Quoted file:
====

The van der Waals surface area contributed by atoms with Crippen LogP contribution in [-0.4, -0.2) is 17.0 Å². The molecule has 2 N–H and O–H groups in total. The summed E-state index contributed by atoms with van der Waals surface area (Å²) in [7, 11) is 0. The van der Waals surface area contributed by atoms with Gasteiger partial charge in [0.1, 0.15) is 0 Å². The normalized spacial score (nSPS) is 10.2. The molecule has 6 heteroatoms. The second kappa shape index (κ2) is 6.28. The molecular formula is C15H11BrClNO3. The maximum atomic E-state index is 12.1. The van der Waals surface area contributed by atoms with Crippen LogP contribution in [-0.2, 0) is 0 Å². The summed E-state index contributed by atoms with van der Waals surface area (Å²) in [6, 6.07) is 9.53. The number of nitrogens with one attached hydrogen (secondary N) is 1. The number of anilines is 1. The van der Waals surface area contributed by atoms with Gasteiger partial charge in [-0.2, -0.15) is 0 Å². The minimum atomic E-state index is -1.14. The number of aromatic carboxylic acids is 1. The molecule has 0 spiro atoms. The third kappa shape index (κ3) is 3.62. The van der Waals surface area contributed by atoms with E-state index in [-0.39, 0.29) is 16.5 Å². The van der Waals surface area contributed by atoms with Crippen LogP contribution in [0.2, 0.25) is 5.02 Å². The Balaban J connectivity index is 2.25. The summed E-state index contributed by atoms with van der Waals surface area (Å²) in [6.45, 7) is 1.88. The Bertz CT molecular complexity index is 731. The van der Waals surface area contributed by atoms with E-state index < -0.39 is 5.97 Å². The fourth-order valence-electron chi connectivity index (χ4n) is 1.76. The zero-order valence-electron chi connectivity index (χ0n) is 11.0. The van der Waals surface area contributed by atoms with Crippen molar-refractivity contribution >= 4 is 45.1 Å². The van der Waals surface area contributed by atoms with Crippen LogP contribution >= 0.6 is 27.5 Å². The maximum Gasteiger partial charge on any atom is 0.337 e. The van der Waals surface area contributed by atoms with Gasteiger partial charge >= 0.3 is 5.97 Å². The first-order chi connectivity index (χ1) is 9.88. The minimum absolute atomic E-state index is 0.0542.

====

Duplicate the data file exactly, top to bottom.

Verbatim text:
The van der Waals surface area contributed by atoms with Crippen LogP contribution in [-0.4, -0.2) is 17.0 Å². The molecule has 2 N–H and O–H groups in total. The summed E-state index contributed by atoms with van der Waals surface area (Å²) in [7, 11) is 0. The van der Waals surface area contributed by atoms with Gasteiger partial charge in [0.1, 0.15) is 0 Å². The normalized spacial score (nSPS) is 10.2. The molecule has 6 heteroatoms. The second kappa shape index (κ2) is 6.28. The molecular formula is C15H11BrClNO3. The maximum atomic E-state index is 12.1. The van der Waals surface area contributed by atoms with Crippen LogP contribution in [-0.2, 0) is 0 Å². The summed E-state index contributed by atoms with van der Waals surface area (Å²) in [6, 6.07) is 9.53. The number of nitrogens with one attached hydrogen (secondary N) is 1. The number of anilines is 1. The van der Waals surface area contributed by atoms with Gasteiger partial charge in [-0.2, -0.15) is 0 Å². The minimum atomic E-state index is -1.14. The number of aromatic carboxylic acids is 1. The molecule has 0 spiro atoms. The third kappa shape index (κ3) is 3.62. The van der Waals surface area contributed by atoms with E-state index in [-0.39, 0.29) is 16.5 Å². The van der Waals surface area contributed by atoms with Crippen LogP contribution in [0.2, 0.25) is 5.02 Å². The Balaban J connectivity index is 2.25. The summed E-state index contributed by atoms with van der Waals surface area (Å²) in [6.45, 7) is 1.88. The Bertz CT molecular complexity index is 731. The van der Waals surface area contributed by atoms with E-state index < -0.39 is 5.97 Å². The fourth-order valence-electron chi connectivity index (χ4n) is 1.76. The zero-order valence-electron chi connectivity index (χ0n) is 11.0. The van der Waals surface area contributed by atoms with Crippen molar-refractivity contribution >= 4 is 45.1 Å². The van der Waals surface area contributed by atoms with Crippen LogP contribution >= 0.6 is 27.5 Å². The maximum Gasteiger partial charge on any atom is 0.337 e. The van der Waals surface area contributed by atoms with Gasteiger partial charge >= 0.3 is 5.97 Å². The first-order chi connectivity index (χ1) is 9.88. The minimum absolute atomic E-state index is 0.0542.